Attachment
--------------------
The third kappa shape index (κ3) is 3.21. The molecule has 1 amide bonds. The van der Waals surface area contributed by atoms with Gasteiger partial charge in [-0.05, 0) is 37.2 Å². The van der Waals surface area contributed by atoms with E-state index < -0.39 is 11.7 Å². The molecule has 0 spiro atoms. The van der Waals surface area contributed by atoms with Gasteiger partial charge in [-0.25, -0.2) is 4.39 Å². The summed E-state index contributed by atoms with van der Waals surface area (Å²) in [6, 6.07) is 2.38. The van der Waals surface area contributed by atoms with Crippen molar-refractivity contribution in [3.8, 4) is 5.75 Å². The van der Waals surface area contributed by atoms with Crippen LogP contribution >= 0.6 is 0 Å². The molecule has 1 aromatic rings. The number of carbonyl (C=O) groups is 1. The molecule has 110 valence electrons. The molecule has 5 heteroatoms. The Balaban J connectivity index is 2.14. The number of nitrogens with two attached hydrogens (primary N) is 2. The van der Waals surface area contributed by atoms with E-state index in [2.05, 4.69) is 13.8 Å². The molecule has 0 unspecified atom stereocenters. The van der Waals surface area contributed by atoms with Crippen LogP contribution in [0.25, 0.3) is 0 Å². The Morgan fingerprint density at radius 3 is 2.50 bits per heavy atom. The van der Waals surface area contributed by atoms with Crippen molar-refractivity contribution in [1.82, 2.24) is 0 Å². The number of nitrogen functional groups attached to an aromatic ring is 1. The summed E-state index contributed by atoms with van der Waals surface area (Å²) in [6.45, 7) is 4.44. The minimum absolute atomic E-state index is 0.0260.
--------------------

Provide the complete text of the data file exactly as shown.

The third kappa shape index (κ3) is 3.21. The molecule has 1 amide bonds. The van der Waals surface area contributed by atoms with Gasteiger partial charge in [-0.05, 0) is 37.2 Å². The van der Waals surface area contributed by atoms with E-state index < -0.39 is 11.7 Å². The molecule has 0 spiro atoms. The van der Waals surface area contributed by atoms with Gasteiger partial charge in [-0.25, -0.2) is 4.39 Å². The summed E-state index contributed by atoms with van der Waals surface area (Å²) in [6, 6.07) is 2.38. The van der Waals surface area contributed by atoms with Crippen molar-refractivity contribution in [3.8, 4) is 5.75 Å². The van der Waals surface area contributed by atoms with Crippen LogP contribution >= 0.6 is 0 Å². The molecule has 1 aromatic rings. The number of carbonyl (C=O) groups is 1. The molecule has 110 valence electrons. The molecule has 5 heteroatoms. The Balaban J connectivity index is 2.14. The number of nitrogens with two attached hydrogens (primary N) is 2. The van der Waals surface area contributed by atoms with E-state index in [2.05, 4.69) is 13.8 Å². The molecule has 0 unspecified atom stereocenters. The van der Waals surface area contributed by atoms with Crippen LogP contribution in [0.25, 0.3) is 0 Å². The Morgan fingerprint density at radius 3 is 2.50 bits per heavy atom. The van der Waals surface area contributed by atoms with Crippen molar-refractivity contribution in [1.82, 2.24) is 0 Å². The number of nitrogen functional groups attached to an aromatic ring is 1. The summed E-state index contributed by atoms with van der Waals surface area (Å²) in [6.45, 7) is 4.44. The minimum absolute atomic E-state index is 0.0260.